|The New Delhi-headquartered, Government-run All India Institute for Medical Sciences (AIIMS) is considered by many as the pride of Indian healthcare and research. An ambitious project to expand these centres of health excellence embarked upon 7 years ago is however running terribly behind schedule, finds SPR’s Sourjya Bhowmick after a two-month investigation, which included several Right To Information (RTI) requests filed with Government.
In 2004, the Government announced a Rs 2,600 crore ($577 m) outlay for setting up 6 new AIIMs-like institutions with a completion target of 2011.
|The new AIIMS were to be located in the smaller towns of Patna, Jodhpur, Rishikesh, Bhopal, Bhubaneswar and Raipur. In February 2009, Union Health Minister Ghulam Nabi Azad took the total to 8 by adding 2 more centres to the list, one in Kalyani in West Bengal and Rae Bareli in Uttar Pradesh. Weak Medicine
Reports put the outlay for these at Rs 823 crore ($182 m) each, much higher than the original, which was Rs 400 crore ($88 m) per AIIMS hospital. The Delhi AIIMS has 1,766 beds in all with 1,323 doctors and 1,810 nurses. So most of the new ones are smaller versions of the Delhi AIIMS, which have capacity ranging from 900 to 1,000 beds.
SPR Foundation established through recently filed Right To Information (RTI) queries that the total amount spent so far on the various AIIMs projects is Rs 923 crore ($205 m). In the context of what has been achieved, it is evident that costs have risen while all hospitals are behind schedule.
|(Original/Reported Date of Completion based on media reports)
* As on September, 2011. Based on a Right to Information filed by SPR Foundation.
The percentages given above are official numbers from the Ministry of Health & Family Welfare. We also scoured around to see what the news reports were saying about the reason behind the delays.
As we mentioned earlier, two more AIIMS were promised by Union Health Minister Ghulam Nabi Azad in July 2009 with a budget of Rs 823 crore each. Both these, one in Uttar Pradesh and West Bengal, are supposed to be 960-Bed hospitals. The choice of Rae Bareli met with some political opposition. The West Bengal AIIMS, on the other hand, has acquired land for the project. There too, the location was shifted from North Bengal to Kalyani, which is closer to Kolkata.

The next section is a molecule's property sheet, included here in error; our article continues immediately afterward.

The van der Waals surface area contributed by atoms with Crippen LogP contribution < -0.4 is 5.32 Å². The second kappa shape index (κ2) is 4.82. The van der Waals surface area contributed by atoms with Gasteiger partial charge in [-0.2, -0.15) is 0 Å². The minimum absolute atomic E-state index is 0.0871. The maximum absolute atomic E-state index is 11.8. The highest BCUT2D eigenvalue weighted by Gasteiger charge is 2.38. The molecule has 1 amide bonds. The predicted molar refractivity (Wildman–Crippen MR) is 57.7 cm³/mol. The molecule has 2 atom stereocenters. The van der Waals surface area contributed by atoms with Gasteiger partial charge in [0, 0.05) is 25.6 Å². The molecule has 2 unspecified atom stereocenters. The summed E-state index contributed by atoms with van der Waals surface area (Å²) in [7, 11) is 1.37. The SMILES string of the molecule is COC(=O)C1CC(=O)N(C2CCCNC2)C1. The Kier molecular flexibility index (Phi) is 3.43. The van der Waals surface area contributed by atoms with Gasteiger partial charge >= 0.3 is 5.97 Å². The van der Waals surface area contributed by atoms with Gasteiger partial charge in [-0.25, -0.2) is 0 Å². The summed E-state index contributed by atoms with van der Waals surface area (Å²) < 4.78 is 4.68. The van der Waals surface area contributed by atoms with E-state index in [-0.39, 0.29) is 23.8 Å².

Slow & Not Steady
So why has the progress of these hospitals been going slow? Well, for a variety of predictable reasons. We looked at the Annual Report on Health put out by the The Ministry of Health and Family Welfare for the year 2009-2010. This report, under the “Pradhan Mantri Swastha Surakshya Yojana” had this to say:
While the state of public funding for healthcare is obviously a problem, there are marginal improvements. Central budgetary allocations for health have risen to 2% of GDP by 2008-2009 from a stagnant 1.3%. The Eleventh Five year Plan (2007-2012) has suggested that spend should go upto 3 % from 0.9% of total GDP. However, as many reports point out, adequate health infrastructure in India would only be possible if the spending is increased to 4% of GDP.
A 2007 PriceWaterHouse Coopers report titled “Healthcare in India” pointed out the following: Of the 15,393 hospitals in India in 2002, roughly 2/3rds were public. India needs 74,150 community health centres per million population but has less than half that number”. In addition, at least 11 Indian states do not have laboratories for testing drugs, and more than half of existing laboratories are not properly equipped or staffed.
However, the total healthcare financing by the public sector is dwarfed by private sector spending. In 2003, fee-charging private companies accounted for 82% of India’s $30 bn expenditure on healthcare. Private firms are now thought to provide about 60% of all outpatient care in India and as much as 40% of all in-patient care. It is estimated that nearly 70% of all hospitals and 40% of hospital beds in the country are in the private sector.